Hillary Clinton introduced her “Initiative on Technology and Innovation” which expands on her higher education agenda with boosts for alternative education providers and technology entrepreneurs. Clinton proposed opening up federal financial aid to alternative education providers, softening student loan repayment requirements for entrepreneurs and granting green cards to STEM students as part of wide-ranging tech and innovation agenda.

The National Student Clearinghouse Research Center released a report that finds that public colleges and universities are drawing a large percentage of their students from community colleges, where nearly two-thirds of students transfer to a four-year institution. The group found that two in five students who obtained an associate degree in the 2009-2010 academic year went on to complete a bachelor’s within six years. Researchers say students under 20 years of age were most likely to take the associate-to-bachelor’s pathway, with almost 61% earning a bachelor’s degree within six years. Of the students with associate degrees who pursued a bachelor’s, 66% finished within three years, the report said.

The Democratic National Committee unveiled a draft of its party platform and free community college is a central part of the higher education plank. Although the draft plan calls for "bold new investments by the federal government" in higher education, it notably does not include free tuition at public colleges and universities, the ambitious proposal that Bernie Sanders had used to galvanize young voters. The proposal calls for expanding federal income-based repayment programs, to "significantly cut interest rates for future undergraduates," and to allow borrowers to more easily discharge their debt in bankruptcy. Also, the plan call for more dedicated funding for historically black colleges and universities, Hispanic-serving institutions and other minority-serving institutions. Finally, it pledges to "strengthen" the Obama administration's gainful employment rule and "go after for-profits that engage in deceptive marketing, fraud, and other illegal practices.

The U.S. Supreme Court upheld the University of Texas at Austin's consideration of race and ethnicity in college admissions. The ruling came in a case, Fisher v. University of Texas at Austin, about the admissions practices at the UT, but will likely affect admissions and financial aid policies in most of American higher education. The court ruled that that the primary reason that the plaintiff in the case was denied admission to the university was not its consideration of race in admissions, but of its "10 percent plan," in which the top 10% of high school graduates are admitted to the public college or university of their choice.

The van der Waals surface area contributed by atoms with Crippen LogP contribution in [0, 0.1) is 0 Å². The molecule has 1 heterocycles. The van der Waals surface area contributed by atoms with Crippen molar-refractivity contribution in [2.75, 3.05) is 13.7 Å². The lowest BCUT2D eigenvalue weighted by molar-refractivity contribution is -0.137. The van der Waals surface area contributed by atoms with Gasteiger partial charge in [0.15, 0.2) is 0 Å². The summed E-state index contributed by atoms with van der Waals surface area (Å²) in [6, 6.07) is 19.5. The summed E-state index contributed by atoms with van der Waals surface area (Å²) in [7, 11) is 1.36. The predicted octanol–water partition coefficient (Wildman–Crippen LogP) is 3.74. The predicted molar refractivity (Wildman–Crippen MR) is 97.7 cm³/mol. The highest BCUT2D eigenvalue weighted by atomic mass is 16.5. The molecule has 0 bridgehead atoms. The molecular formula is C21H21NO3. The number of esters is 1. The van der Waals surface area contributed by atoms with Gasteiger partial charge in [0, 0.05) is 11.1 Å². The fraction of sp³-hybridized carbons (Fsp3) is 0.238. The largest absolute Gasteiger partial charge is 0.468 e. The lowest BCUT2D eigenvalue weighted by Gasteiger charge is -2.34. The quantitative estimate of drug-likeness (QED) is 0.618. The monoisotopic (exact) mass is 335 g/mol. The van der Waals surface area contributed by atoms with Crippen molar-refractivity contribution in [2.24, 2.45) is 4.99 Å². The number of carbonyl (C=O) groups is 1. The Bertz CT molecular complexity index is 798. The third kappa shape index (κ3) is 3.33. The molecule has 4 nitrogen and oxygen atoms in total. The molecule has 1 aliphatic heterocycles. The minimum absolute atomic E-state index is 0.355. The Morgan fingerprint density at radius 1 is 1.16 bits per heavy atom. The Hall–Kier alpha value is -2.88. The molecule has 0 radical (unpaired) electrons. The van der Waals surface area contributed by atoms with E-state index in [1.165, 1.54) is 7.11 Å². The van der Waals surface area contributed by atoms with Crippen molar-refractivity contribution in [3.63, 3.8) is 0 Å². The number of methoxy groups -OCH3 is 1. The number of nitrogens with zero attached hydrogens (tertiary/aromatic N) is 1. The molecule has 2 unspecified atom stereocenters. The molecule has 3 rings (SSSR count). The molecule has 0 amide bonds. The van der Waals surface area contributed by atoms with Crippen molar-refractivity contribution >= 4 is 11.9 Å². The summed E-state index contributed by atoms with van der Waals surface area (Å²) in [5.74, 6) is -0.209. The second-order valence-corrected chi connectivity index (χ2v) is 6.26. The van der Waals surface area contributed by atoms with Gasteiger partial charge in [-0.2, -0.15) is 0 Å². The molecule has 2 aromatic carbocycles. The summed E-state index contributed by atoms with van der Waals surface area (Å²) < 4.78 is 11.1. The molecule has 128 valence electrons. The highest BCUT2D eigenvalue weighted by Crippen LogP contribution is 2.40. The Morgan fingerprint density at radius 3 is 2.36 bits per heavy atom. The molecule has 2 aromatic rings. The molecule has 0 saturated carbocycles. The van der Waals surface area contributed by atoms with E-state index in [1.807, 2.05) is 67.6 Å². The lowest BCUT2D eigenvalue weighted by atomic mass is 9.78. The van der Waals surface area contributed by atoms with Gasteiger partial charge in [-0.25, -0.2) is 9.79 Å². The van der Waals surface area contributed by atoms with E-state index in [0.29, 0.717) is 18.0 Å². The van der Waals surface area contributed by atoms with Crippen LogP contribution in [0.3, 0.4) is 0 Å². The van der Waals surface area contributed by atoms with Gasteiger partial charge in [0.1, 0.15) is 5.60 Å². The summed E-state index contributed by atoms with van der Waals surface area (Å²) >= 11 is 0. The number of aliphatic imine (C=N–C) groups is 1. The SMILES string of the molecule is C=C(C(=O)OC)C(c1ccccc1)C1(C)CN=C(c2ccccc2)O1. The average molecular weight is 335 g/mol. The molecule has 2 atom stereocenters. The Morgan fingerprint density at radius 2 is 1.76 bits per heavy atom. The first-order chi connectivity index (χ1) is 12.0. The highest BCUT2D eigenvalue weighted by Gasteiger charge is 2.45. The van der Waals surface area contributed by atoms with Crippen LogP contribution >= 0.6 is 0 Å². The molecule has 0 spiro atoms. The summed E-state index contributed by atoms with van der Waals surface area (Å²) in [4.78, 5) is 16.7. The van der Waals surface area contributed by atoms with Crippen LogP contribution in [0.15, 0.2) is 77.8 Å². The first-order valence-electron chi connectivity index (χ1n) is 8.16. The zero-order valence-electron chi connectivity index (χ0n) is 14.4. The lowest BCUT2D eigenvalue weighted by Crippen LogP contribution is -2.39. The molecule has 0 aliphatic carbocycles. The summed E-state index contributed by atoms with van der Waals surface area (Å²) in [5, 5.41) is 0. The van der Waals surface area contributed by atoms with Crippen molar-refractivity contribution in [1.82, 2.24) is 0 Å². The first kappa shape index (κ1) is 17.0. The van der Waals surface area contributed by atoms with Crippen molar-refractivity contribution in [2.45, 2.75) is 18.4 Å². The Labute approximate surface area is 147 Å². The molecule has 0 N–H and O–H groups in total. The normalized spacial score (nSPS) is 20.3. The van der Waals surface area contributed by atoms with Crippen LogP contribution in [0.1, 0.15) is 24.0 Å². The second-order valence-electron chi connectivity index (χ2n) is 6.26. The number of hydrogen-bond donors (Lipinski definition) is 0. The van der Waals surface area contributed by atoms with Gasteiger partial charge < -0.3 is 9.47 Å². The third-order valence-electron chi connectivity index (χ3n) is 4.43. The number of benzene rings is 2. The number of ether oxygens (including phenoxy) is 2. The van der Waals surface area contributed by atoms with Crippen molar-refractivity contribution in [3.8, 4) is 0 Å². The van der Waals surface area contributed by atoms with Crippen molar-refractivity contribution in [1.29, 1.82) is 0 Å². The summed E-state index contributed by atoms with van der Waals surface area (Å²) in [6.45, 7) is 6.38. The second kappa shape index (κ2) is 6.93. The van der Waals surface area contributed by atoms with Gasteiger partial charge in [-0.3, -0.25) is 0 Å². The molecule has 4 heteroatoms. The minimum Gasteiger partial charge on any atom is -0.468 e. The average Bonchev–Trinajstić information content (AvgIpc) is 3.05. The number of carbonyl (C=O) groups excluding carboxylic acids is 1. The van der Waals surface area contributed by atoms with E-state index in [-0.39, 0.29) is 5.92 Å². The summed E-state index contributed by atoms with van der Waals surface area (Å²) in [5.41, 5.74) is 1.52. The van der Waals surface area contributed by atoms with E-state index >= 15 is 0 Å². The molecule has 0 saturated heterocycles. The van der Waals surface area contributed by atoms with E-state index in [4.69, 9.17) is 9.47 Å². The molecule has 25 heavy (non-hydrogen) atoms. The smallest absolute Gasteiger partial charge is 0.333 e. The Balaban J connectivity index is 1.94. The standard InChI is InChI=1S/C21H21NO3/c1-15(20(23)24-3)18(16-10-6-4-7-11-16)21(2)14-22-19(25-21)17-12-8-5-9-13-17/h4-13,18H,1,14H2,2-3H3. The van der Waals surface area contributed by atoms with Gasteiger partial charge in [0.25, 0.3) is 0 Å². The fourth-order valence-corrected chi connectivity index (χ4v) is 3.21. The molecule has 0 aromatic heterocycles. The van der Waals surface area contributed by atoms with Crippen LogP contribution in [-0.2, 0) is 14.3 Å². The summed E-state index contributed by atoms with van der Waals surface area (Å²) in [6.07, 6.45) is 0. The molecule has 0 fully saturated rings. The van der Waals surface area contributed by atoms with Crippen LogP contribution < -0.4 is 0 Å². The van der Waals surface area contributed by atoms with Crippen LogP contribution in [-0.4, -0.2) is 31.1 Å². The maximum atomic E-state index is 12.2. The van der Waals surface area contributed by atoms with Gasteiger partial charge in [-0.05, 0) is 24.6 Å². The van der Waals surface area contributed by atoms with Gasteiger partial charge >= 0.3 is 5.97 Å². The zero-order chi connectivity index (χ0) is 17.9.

The New York Times sponsored the Higher Education Leaders Forum, where the focus was on the future of higher education. Participants concluded that finding new ways to teach the digital generation, bringing down the cost of a college education and ensuring that more students graduate are among the biggest challenges facing institutions of higher learning today. Technology, for good and bad, is now firmly entwined in all grades, while lectures are becoming a thing of the past, participants acknowledged.

The recent vote for Great Britain to leave the European Union has caused concern among higher-education administrators in the U.K. education system that then may cause ripple effects in universities in other countries. Under the EU's "free movement" principle, students from other countries in the EU could come to the U.K. and pay the same tuition as local students. EU students could also "rely on the same U.K. loan facilities, whose terms — that borrowers only have to pay back loans once they reach earnings of £21,000 (or about $28,700) — are generous, at least by U.S. standards". Canada and the U.S. could benefit as the education systems are large, providing a range of institutions for international students to choose from based on affordability, qualifications, and their English language skills. Experts’ state U.S. universities will ramp up their recruitment of students from overseas, since they pay a premium compared to their American counterparts. In 2014-15, 124,575, students were from EU states outside the U.K. That figure is on the decline after taking a noticeable dive in 2012, the same year tuition for all U.K. and EU students nearly tripled.